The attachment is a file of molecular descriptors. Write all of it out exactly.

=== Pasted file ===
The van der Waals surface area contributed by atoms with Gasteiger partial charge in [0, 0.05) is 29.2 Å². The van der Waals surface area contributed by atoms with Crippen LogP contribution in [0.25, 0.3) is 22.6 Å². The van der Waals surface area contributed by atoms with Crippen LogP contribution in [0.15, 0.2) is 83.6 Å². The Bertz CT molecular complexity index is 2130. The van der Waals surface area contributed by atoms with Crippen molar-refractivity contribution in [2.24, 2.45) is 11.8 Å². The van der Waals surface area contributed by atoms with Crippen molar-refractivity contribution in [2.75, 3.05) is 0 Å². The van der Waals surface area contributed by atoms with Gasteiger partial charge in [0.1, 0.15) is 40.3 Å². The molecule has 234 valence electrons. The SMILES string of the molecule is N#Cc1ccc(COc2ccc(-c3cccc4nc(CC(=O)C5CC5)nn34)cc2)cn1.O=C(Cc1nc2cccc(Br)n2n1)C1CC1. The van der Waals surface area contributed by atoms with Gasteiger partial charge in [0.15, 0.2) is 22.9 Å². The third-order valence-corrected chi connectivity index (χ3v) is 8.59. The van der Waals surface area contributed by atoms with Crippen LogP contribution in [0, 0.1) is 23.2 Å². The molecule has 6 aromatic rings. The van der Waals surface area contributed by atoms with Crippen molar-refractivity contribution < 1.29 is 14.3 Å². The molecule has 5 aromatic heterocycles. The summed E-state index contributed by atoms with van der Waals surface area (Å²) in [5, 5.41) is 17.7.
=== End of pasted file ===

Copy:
The van der Waals surface area contributed by atoms with Gasteiger partial charge in [0, 0.05) is 29.2 Å². The van der Waals surface area contributed by atoms with Crippen LogP contribution in [0.25, 0.3) is 22.6 Å². The van der Waals surface area contributed by atoms with Crippen LogP contribution in [0.15, 0.2) is 83.6 Å². The Bertz CT molecular complexity index is 2130. The van der Waals surface area contributed by atoms with Crippen molar-refractivity contribution in [2.24, 2.45) is 11.8 Å². The van der Waals surface area contributed by atoms with Crippen molar-refractivity contribution in [2.75, 3.05) is 0 Å². The van der Waals surface area contributed by atoms with Gasteiger partial charge in [0.1, 0.15) is 40.3 Å². The molecule has 234 valence electrons. The SMILES string of the molecule is N#Cc1ccc(COc2ccc(-c3cccc4nc(CC(=O)C5CC5)nn34)cc2)cn1.O=C(Cc1nc2cccc(Br)n2n1)C1CC1. The van der Waals surface area contributed by atoms with Gasteiger partial charge in [0.15, 0.2) is 22.9 Å². The third-order valence-corrected chi connectivity index (χ3v) is 8.59. The van der Waals surface area contributed by atoms with Crippen LogP contribution in [0, 0.1) is 23.2 Å². The molecule has 6 aromatic rings. The van der Waals surface area contributed by atoms with Crippen molar-refractivity contribution < 1.29 is 14.3 Å². The molecule has 5 aromatic heterocycles. The summed E-state index contributed by atoms with van der Waals surface area (Å²) in [5, 5.41) is 17.7.